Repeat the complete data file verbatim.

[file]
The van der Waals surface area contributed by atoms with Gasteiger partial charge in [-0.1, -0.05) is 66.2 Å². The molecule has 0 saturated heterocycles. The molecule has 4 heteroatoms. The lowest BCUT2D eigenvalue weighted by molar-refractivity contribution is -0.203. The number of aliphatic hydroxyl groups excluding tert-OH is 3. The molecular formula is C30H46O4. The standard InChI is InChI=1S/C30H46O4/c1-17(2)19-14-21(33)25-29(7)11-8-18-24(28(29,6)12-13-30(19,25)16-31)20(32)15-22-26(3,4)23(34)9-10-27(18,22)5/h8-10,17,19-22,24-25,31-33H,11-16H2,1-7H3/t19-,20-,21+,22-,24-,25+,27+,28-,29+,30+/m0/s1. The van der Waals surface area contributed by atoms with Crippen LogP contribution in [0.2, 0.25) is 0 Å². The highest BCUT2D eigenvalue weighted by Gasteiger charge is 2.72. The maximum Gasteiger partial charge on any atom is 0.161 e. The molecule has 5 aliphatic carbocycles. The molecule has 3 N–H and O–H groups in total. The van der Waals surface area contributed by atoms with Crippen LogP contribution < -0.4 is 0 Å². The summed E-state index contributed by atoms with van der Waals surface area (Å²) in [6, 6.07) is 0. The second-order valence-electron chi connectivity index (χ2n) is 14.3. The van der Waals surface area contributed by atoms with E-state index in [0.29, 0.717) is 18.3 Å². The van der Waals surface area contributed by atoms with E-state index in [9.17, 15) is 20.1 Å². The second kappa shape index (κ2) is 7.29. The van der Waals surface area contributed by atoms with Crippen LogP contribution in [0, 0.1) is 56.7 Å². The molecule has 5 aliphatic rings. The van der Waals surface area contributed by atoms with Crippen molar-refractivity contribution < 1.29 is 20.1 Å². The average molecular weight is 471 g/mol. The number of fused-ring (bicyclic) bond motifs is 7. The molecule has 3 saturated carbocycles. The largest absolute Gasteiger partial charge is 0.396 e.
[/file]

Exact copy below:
The van der Waals surface area contributed by atoms with Gasteiger partial charge in [-0.1, -0.05) is 66.2 Å². The molecule has 0 saturated heterocycles. The molecule has 4 heteroatoms. The lowest BCUT2D eigenvalue weighted by molar-refractivity contribution is -0.203. The number of aliphatic hydroxyl groups excluding tert-OH is 3. The molecular formula is C30H46O4. The standard InChI is InChI=1S/C30H46O4/c1-17(2)19-14-21(33)25-29(7)11-8-18-24(28(29,6)12-13-30(19,25)16-31)20(32)15-22-26(3,4)23(34)9-10-27(18,22)5/h8-10,17,19-22,24-25,31-33H,11-16H2,1-7H3/t19-,20-,21+,22-,24-,25+,27+,28-,29+,30+/m0/s1. The van der Waals surface area contributed by atoms with Crippen LogP contribution in [0.2, 0.25) is 0 Å². The highest BCUT2D eigenvalue weighted by Gasteiger charge is 2.72. The maximum Gasteiger partial charge on any atom is 0.161 e. The molecule has 5 aliphatic carbocycles. The molecule has 3 N–H and O–H groups in total. The van der Waals surface area contributed by atoms with Crippen LogP contribution < -0.4 is 0 Å². The summed E-state index contributed by atoms with van der Waals surface area (Å²) in [6, 6.07) is 0. The second-order valence-electron chi connectivity index (χ2n) is 14.3. The van der Waals surface area contributed by atoms with E-state index in [0.29, 0.717) is 18.3 Å². The van der Waals surface area contributed by atoms with E-state index in [9.17, 15) is 20.1 Å². The second kappa shape index (κ2) is 7.29. The van der Waals surface area contributed by atoms with Crippen LogP contribution in [0, 0.1) is 56.7 Å². The molecule has 5 aliphatic rings. The van der Waals surface area contributed by atoms with Crippen molar-refractivity contribution < 1.29 is 20.1 Å². The average molecular weight is 471 g/mol. The number of fused-ring (bicyclic) bond motifs is 7. The molecule has 3 saturated carbocycles. The largest absolute Gasteiger partial charge is 0.396 e.